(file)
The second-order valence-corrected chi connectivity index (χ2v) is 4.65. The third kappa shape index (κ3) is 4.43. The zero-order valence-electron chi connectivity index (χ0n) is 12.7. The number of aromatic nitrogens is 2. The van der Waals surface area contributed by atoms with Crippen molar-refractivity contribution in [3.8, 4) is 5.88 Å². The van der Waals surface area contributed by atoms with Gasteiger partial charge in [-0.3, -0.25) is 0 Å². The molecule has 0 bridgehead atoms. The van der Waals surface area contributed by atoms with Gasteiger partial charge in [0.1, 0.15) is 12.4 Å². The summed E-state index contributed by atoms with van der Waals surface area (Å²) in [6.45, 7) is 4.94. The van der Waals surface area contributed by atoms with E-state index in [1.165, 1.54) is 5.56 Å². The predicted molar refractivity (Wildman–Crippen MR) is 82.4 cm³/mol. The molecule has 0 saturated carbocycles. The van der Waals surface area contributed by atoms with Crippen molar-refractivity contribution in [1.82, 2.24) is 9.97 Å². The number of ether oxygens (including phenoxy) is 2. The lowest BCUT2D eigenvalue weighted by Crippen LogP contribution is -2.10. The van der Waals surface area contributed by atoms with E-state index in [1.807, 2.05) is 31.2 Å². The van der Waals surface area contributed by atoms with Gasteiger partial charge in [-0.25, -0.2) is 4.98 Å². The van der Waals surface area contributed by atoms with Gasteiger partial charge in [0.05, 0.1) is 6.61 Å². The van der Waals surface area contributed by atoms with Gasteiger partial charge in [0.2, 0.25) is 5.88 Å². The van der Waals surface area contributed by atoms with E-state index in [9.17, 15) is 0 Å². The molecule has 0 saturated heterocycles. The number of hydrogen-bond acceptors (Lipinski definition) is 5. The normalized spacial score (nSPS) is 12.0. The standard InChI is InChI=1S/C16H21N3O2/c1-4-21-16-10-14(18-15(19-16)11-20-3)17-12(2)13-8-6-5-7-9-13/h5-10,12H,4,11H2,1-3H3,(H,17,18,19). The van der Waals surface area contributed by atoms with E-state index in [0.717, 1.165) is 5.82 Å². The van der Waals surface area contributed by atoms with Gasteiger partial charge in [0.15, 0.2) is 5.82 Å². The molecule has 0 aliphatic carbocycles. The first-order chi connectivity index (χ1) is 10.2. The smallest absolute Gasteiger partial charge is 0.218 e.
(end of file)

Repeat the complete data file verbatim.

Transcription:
The second-order valence-corrected chi connectivity index (χ2v) is 4.65. The third kappa shape index (κ3) is 4.43. The zero-order valence-electron chi connectivity index (χ0n) is 12.7. The number of aromatic nitrogens is 2. The van der Waals surface area contributed by atoms with Crippen molar-refractivity contribution in [3.8, 4) is 5.88 Å². The van der Waals surface area contributed by atoms with Gasteiger partial charge in [-0.3, -0.25) is 0 Å². The molecule has 0 bridgehead atoms. The van der Waals surface area contributed by atoms with Gasteiger partial charge in [0.1, 0.15) is 12.4 Å². The summed E-state index contributed by atoms with van der Waals surface area (Å²) in [6.45, 7) is 4.94. The van der Waals surface area contributed by atoms with E-state index in [1.165, 1.54) is 5.56 Å². The predicted molar refractivity (Wildman–Crippen MR) is 82.4 cm³/mol. The molecule has 0 saturated carbocycles. The van der Waals surface area contributed by atoms with Crippen molar-refractivity contribution in [1.82, 2.24) is 9.97 Å². The number of ether oxygens (including phenoxy) is 2. The lowest BCUT2D eigenvalue weighted by Crippen LogP contribution is -2.10. The van der Waals surface area contributed by atoms with E-state index in [1.807, 2.05) is 31.2 Å². The van der Waals surface area contributed by atoms with Gasteiger partial charge in [-0.25, -0.2) is 4.98 Å². The van der Waals surface area contributed by atoms with Gasteiger partial charge in [0.05, 0.1) is 6.61 Å². The van der Waals surface area contributed by atoms with Gasteiger partial charge in [0.2, 0.25) is 5.88 Å². The van der Waals surface area contributed by atoms with E-state index in [9.17, 15) is 0 Å². The molecule has 0 saturated heterocycles. The number of hydrogen-bond acceptors (Lipinski definition) is 5. The normalized spacial score (nSPS) is 12.0. The standard InChI is InChI=1S/C16H21N3O2/c1-4-21-16-10-14(18-15(19-16)11-20-3)17-12(2)13-8-6-5-7-9-13/h5-10,12H,4,11H2,1-3H3,(H,17,18,19). The van der Waals surface area contributed by atoms with E-state index in [0.717, 1.165) is 5.82 Å². The van der Waals surface area contributed by atoms with Gasteiger partial charge in [0.15, 0.2) is 5.82 Å². The molecule has 0 aliphatic carbocycles. The first-order chi connectivity index (χ1) is 10.2. The smallest absolute Gasteiger partial charge is 0.218 e.